Without doubt, the most ridiculously oversized pizza I have ever seen – actually, make that the most ridiculously oversized meal I have ever seen – is an allegedly “small” Hawaiian pizza I was served one night in Niagara Falls.

Now, considering I had just spent two weeks in the USA – a land where the concept of  “eating in moderation” is not exactly widley practised – this was certainly not the first time I had received a dish capable of rupturing my colon if consumed in one sitting. Even with such recent first-hand experience in North American excess however, I couldn’t help but think that the behemoth in front of me bore more resemblance to an Aztec sundial than a pizza.

So large was this creation in fact, that my first reaction was to glance around the restaurant in order to locate the party of  four or six that I assumed must be waiting for it. When I politely informed the waitress that there must have been some kind of mistake, she simply smiled and motioned to two enormous aluminium trays on the wall – one labelled “small”, the other “large”. To my utter astonishment, the massive circle of dough sitting in front of me was indeed what passed for a small pizza in this part of the world.

Even more astonishing though, was the absurd size of their conservatively labelled “large” tray, which was so obscenely oversized it looked as if the mothership from Independence Day had drifted in to the restaurant and attached itself to the wall.

And people wonder why western society has problems with obesity.


Silver Award – ITALY

Pizzeria Snoozarama

Experience has taught me that Italian restaurants can be very precious about what they consider suitable ingredients for their famous dish.

American-style toppings such as pepperoni and chicken are heavily frowned upon in most upmarket eateries, while radical modern additions such as prawns are encountered so rarely you’d be forgiven for thinking they were illegal. The most reviled concept, however, is undoubtedly pizza with pineapple, even the mention of which seems to be a heinous affront to God requiring absolution from the Vatican.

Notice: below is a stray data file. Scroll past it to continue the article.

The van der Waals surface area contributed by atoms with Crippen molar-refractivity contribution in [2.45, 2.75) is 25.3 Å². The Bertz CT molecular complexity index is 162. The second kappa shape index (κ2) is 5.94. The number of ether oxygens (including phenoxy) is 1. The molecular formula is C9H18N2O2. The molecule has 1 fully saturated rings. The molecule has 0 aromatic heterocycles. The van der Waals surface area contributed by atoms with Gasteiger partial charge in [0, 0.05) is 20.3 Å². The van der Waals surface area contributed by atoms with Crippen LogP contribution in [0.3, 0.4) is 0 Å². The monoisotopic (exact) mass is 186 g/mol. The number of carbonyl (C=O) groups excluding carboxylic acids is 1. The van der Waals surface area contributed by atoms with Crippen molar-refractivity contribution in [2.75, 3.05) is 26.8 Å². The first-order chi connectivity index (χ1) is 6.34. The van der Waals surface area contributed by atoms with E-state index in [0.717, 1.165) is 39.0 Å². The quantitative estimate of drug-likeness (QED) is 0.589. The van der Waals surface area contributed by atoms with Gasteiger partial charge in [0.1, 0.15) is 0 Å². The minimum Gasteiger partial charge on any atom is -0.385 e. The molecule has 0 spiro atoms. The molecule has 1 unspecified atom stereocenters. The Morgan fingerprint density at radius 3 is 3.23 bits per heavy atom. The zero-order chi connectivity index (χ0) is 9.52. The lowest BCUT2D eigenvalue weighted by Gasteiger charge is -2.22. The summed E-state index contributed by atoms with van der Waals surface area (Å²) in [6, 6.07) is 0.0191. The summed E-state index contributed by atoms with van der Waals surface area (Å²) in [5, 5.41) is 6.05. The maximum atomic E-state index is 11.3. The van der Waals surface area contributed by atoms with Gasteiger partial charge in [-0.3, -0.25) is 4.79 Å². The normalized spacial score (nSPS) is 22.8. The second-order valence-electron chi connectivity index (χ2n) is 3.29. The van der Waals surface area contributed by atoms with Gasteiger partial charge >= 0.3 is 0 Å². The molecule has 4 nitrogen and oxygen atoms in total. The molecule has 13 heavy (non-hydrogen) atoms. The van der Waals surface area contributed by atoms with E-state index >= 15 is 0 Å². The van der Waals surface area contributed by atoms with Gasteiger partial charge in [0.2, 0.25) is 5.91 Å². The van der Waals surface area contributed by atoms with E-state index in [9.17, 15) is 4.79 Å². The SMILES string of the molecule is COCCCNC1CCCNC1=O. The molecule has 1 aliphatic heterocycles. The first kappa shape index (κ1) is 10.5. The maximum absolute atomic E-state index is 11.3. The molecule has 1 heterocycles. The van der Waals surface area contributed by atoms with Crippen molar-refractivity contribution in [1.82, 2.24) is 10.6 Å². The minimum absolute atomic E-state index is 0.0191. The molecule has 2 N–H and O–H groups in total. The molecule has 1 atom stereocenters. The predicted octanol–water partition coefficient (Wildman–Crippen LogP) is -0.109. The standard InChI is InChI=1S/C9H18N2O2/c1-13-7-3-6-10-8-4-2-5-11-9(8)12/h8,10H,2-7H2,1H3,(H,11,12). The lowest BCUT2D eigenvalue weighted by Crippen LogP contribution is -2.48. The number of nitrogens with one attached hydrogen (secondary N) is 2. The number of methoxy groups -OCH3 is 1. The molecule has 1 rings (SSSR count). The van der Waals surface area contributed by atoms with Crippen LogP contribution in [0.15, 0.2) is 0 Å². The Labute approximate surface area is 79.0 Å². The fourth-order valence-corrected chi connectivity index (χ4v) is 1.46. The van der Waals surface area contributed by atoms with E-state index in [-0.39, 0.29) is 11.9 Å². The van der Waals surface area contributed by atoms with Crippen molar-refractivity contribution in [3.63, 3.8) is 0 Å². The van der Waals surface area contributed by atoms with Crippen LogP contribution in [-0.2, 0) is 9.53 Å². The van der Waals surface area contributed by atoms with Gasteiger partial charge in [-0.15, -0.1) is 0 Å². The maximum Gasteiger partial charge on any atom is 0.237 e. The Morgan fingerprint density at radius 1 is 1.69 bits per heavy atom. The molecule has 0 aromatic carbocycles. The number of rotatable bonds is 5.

While this attitude might come across as being a tad militant, I guess you have to at least respect the attempt to resist the Americanisation of such an iconic part of Italian culture. One ultra-conservative restaurant in Venice has gone perhaps a little too far down this road however, taking their “rules” to positively Soup-Nazi levels by offering a pizza menu with nothing – and I mean nothing – but variations of cheese, tomato and herb.

Cheese, Tomato, Basil; Cheese tomato, garlic; Cheese tomato oregano…the list goes on.

Not surprisingly, this fanatical conservatism has resulted in a dining experience that is – to put it politely – rather lacking in excitement. In fact, I would have to say that this is the only place I’ve ever dined where a little influence from the American fast food industry would actually make the food more interesting.

On the up side, it did make selecting from the menu fairly straight-forward.


Gold Award – FRANCE


While I have no objection to most non-traditional pizza toppings (Australia’s national pizza is, after all, bacon and egg), there are certain boundaries I feel it’s inappropriate to overstep. The following is a list of items – I hesitate to call them ingredients – that should never be allowed on a pizza.

– Heads

– Tails

– Bones

– Sea shells

– Entire animal carcasses

Quite clearly the people of France do not share my reservations however, as the seafood pizza “with the lot” I was served at a popular Paris restaurant was piled high with absolutely everything on the list above.

Just some of the unconventional toppings I found on this monstrosity were: entire, unpeeled king prawns; shellfish in shells (at least four different types that I could identify); large, un-filleted pieces of fish; and several heavily-tentacled carcasses that looked like the Kraken from Pirates of the Caribbean had beached itself on my plate. I was afraid to poke around too much in case I found a dolphin in there.

The worst part of the experience though, was not the excessive nature or volume of the ingedients, but the utter impossibility of politely consuming a three-inch, cheese-drenched slab of them while in a fashionable Parisian restaurant with female company.

Ultimately, I had to concede that this was never going to happen and just dug in with my hands…not exactly what I had in mind when I set out for an evening of fine french dining.


Anyway, I think the moral of these stories is fairly obvious; if you ever find yourself thinking that resorting to fast food while overseas is boring and unadventurous, simply order a pizza